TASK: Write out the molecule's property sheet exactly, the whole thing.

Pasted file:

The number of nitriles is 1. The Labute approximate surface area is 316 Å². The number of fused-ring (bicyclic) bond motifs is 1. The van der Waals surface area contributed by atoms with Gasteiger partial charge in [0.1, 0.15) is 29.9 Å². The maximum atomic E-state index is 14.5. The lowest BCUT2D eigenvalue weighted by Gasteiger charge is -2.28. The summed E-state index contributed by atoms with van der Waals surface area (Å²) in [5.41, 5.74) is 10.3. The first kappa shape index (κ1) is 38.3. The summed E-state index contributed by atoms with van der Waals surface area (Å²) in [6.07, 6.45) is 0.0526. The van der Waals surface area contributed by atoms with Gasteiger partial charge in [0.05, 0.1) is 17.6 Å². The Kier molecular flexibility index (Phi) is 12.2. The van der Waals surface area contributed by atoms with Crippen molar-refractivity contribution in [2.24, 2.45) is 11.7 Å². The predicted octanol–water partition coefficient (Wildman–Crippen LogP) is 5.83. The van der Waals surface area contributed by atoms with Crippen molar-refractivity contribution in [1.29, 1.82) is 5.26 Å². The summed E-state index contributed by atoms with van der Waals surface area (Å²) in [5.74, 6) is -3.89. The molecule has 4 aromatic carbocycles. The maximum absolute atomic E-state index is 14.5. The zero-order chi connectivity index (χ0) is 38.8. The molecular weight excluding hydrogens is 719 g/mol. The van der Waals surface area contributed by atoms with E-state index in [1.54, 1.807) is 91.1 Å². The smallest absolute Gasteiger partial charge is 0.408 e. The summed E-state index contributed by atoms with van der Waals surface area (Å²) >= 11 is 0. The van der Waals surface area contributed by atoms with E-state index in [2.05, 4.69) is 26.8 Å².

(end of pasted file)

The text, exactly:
The number of nitriles is 1. The Labute approximate surface area is 316 Å². The number of fused-ring (bicyclic) bond motifs is 1. The van der Waals surface area contributed by atoms with Gasteiger partial charge in [0.1, 0.15) is 29.9 Å². The maximum atomic E-state index is 14.5. The lowest BCUT2D eigenvalue weighted by Gasteiger charge is -2.28. The summed E-state index contributed by atoms with van der Waals surface area (Å²) in [5.41, 5.74) is 10.3. The first kappa shape index (κ1) is 38.3. The summed E-state index contributed by atoms with van der Waals surface area (Å²) in [6.07, 6.45) is 0.0526. The van der Waals surface area contributed by atoms with Gasteiger partial charge in [0.05, 0.1) is 17.6 Å². The Kier molecular flexibility index (Phi) is 12.2. The van der Waals surface area contributed by atoms with Crippen molar-refractivity contribution in [2.24, 2.45) is 11.7 Å². The predicted octanol–water partition coefficient (Wildman–Crippen LogP) is 5.83. The van der Waals surface area contributed by atoms with Crippen molar-refractivity contribution in [1.29, 1.82) is 5.26 Å². The summed E-state index contributed by atoms with van der Waals surface area (Å²) in [5.74, 6) is -3.89. The molecule has 4 aromatic carbocycles. The maximum absolute atomic E-state index is 14.5. The zero-order chi connectivity index (χ0) is 38.8. The molecular weight excluding hydrogens is 719 g/mol. The van der Waals surface area contributed by atoms with E-state index in [1.54, 1.807) is 91.1 Å². The smallest absolute Gasteiger partial charge is 0.408 e. The summed E-state index contributed by atoms with van der Waals surface area (Å²) >= 11 is 0. The van der Waals surface area contributed by atoms with E-state index in [2.05, 4.69) is 26.8 Å².